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Christine Blasey Ford’s sexual assault accusation against Brett Kavanaugh grips a nation—but fails to derail his Supreme Court nomination.

The Senate hearings over the nomination of U.S. Court of Appeals judge Brett Kavanaugh to the U.S. Supreme Court exposed unhealed wounds for millions of sexual assault survivors.Megan Garber, “Christine Blasey Ford Didn’t Come Forward in Vain,” Atlantic, October 6, 2018; and Eliana Dockterman, “The Battle Over Brett Kavanaugh Has Ended. But the Pain His Hearing Triggered Has Not,” Time, October 11, 2018. On live television before the Senate Judiciary Committee, Christine Blasey Ford, a psychology professor, testified that Kavanaugh had sexually assaulted her at a Maryland house party when she was 15.“Full Transcript: Christine Blasey Ford’s Opening Statement to the Senate Judiciary Committee,” Politico, September 26, 2018.

Tensions escalated nationwide as hashtags like #WhyIDidntReport went viral, and sexual assault survivors Maria Gallagher and Ana Maria Archila confronted then-Senator Jeff Flake (R-AZ) in an elevator over his announcement that he would vote to support moving Kavanaugh’s nomination out of committee and bringing it to the full Senate for a vote.Haley Sweetland Edwards, “How Christine Blasey Ford’s Testimony Changed America,” Time, October 4, 2018; Abby Vesoulis, “These Women Confronted Sen. Jeff Flake Over His Support for Kavanaugh. Hours Later, He Shifted His Position,” Time, September 18, 2018; and Scott Berson and Jared Gilmour, “Who Were the Women Who Confronted Sen. Jeff Flake About Kavanaugh Vote in an Elevator?,” Miami Herald, September 28, 2018. Flake wavered, and a compromise was reached: a week-long FBI investigation prior to the Senate vote, in which nine people were interviewed—but not Ford or Kavanaugh.German Lopez, “The FBI Investigation of Kavanaugh Was Doomed from the Start,” Vox, October 5, 2018. For the list of people interviewed, see Karen Yourish and Troy Griggs, “The F.B.I. Investigation Into Kavanaugh Has Ended. Here’s Who Was Questioned, and Who Was Not,” New York Times, October 4, 2018. Flake, whose vote—along with those of Senators Susan Collins (R-ME), Joe Manchin (D-WV), and Lisa Murkowski (R-AK)—was seen as up for grabs, ultimately voted in favor of the nomination and Kavanaugh was confirmed.Vesoulis, “These Women Confronted Sen. Jeff Flake,” 2018. Senators Manchin and Collins voted in favor of Kavanaugh’s nomination, and Senator Murkowski voted “present.” See Jennifer Victor, “Lisa Murkowski’s Unusual Vote on Kavanaugh, Explained,” Vox, October 8, 2018; and Li Zhou, “Sen. Joe Manchin Announces He’ll Vote for Brett Kavanaugh,” Vox, October 5, 2018. For a timeline of the nomination, see Sophie Tatum, “Brett Kavanaugh’s Nomination, A Timeline,” CNN, October 2018. After Ford came forward, she and her family became targets of harassment and threats—and have had to move four times and retain private security, highlighting the repercussions victims often face for raising their voices.Tim Mak, “Kavanaugh Accuser Christine Blasey Ford Continues Receiving Threats, Lawyers Say,” NPR, November 8, 2018.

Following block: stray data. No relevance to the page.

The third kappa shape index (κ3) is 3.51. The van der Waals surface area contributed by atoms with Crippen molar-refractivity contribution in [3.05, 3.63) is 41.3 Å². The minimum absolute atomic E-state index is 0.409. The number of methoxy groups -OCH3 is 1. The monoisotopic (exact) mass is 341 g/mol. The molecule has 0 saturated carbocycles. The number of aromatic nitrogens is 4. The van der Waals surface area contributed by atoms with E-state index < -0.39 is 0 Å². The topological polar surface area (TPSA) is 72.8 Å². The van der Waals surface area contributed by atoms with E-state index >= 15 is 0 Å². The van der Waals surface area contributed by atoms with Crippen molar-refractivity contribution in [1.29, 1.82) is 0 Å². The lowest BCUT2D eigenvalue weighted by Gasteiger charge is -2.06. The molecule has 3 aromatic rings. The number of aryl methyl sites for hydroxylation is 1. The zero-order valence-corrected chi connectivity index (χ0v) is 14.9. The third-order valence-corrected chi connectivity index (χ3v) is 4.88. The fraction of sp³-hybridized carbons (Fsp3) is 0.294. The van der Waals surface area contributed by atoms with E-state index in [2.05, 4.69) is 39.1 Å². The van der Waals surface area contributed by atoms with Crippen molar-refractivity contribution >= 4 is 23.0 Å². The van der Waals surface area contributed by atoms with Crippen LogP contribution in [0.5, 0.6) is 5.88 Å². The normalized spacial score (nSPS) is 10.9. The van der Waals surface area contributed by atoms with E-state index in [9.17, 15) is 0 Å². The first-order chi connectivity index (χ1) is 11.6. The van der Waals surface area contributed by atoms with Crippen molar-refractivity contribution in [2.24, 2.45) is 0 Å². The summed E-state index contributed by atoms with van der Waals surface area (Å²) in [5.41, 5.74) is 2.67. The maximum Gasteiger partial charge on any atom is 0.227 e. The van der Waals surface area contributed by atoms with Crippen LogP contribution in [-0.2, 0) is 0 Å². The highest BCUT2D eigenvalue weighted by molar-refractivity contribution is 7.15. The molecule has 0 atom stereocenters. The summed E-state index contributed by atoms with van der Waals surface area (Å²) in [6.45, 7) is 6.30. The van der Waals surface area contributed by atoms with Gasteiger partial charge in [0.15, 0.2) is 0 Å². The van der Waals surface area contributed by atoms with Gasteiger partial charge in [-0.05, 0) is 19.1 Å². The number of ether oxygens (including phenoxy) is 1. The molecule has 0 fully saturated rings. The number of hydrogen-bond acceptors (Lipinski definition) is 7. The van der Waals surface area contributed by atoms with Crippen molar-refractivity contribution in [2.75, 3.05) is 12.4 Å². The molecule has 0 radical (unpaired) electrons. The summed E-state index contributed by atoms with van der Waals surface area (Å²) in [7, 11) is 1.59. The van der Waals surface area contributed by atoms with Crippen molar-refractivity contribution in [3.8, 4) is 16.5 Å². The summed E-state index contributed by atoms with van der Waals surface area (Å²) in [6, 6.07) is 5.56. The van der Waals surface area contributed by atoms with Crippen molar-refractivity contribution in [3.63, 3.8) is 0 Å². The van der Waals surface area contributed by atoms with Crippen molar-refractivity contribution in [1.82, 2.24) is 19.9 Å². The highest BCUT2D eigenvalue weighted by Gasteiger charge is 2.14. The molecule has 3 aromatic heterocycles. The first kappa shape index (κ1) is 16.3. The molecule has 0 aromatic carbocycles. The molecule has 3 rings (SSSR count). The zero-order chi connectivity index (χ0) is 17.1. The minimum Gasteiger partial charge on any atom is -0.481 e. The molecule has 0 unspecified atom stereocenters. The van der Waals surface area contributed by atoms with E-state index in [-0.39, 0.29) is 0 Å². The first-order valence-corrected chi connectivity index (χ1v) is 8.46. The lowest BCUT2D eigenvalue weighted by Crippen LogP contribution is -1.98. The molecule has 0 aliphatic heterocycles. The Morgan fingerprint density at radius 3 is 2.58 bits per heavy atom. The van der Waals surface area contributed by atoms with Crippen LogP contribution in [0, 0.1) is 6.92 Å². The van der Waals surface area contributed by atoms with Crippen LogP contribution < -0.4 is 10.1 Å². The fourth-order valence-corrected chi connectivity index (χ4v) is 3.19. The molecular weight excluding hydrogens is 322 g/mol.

The hearing and vote were painful reminders for victims of sexual assault and sexual harassment that little has changed: Kavanaugh’s confirmation comes 27 years after Anita Hill—along with four corroborating witnesses—testified before the Senate Judiciary Committee that Clarence Thomas had sexually harassed her when he was her boss at the Equal Employment Opportunity Commission.Nina Totenberg, “A Timeline of Clarence Thomas–Anita Hill Controversy as Kavanaugh to Face Accuser,” NPR, September 23, 2018; and Ron Elving, “A Refresher on Anita Hill and Clarence Thomas,” NPR, December 10, 2017. Thomas was eventually confirmed 52–­48, the narrowest margin for a Supreme Court justice confirmation in a century—until Kavanaugh’s 50–48 confirmation.Totenberg, “A Timeline,” 2018; and United States Senate, “Supreme Court Nominations: Present–1789.”